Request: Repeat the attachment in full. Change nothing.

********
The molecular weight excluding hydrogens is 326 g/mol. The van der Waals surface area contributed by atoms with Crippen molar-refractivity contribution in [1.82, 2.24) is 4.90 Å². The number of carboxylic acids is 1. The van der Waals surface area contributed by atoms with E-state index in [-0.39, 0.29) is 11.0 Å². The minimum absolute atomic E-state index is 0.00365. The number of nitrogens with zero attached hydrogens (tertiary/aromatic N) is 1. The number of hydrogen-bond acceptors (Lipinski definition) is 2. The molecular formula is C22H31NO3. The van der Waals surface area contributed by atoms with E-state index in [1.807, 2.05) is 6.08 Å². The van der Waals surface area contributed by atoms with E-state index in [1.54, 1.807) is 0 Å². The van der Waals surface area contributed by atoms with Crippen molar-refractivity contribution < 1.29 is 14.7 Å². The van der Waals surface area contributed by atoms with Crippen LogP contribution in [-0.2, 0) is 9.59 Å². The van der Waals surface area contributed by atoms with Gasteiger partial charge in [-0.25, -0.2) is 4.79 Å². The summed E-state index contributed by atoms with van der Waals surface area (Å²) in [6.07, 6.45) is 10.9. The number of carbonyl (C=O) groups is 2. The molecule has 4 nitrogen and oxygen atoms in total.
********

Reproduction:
The molecular weight excluding hydrogens is 326 g/mol. The van der Waals surface area contributed by atoms with Crippen molar-refractivity contribution in [1.82, 2.24) is 4.90 Å². The number of carboxylic acids is 1. The van der Waals surface area contributed by atoms with E-state index in [-0.39, 0.29) is 11.0 Å². The minimum absolute atomic E-state index is 0.00365. The number of nitrogens with zero attached hydrogens (tertiary/aromatic N) is 1. The number of hydrogen-bond acceptors (Lipinski definition) is 2. The molecular formula is C22H31NO3. The van der Waals surface area contributed by atoms with E-state index in [1.807, 2.05) is 6.08 Å². The van der Waals surface area contributed by atoms with E-state index in [1.54, 1.807) is 0 Å². The van der Waals surface area contributed by atoms with Crippen molar-refractivity contribution < 1.29 is 14.7 Å². The van der Waals surface area contributed by atoms with Crippen LogP contribution in [-0.2, 0) is 9.59 Å². The van der Waals surface area contributed by atoms with Gasteiger partial charge in [-0.25, -0.2) is 4.79 Å². The summed E-state index contributed by atoms with van der Waals surface area (Å²) in [6.07, 6.45) is 10.9. The number of carbonyl (C=O) groups is 2. The molecule has 4 nitrogen and oxygen atoms in total.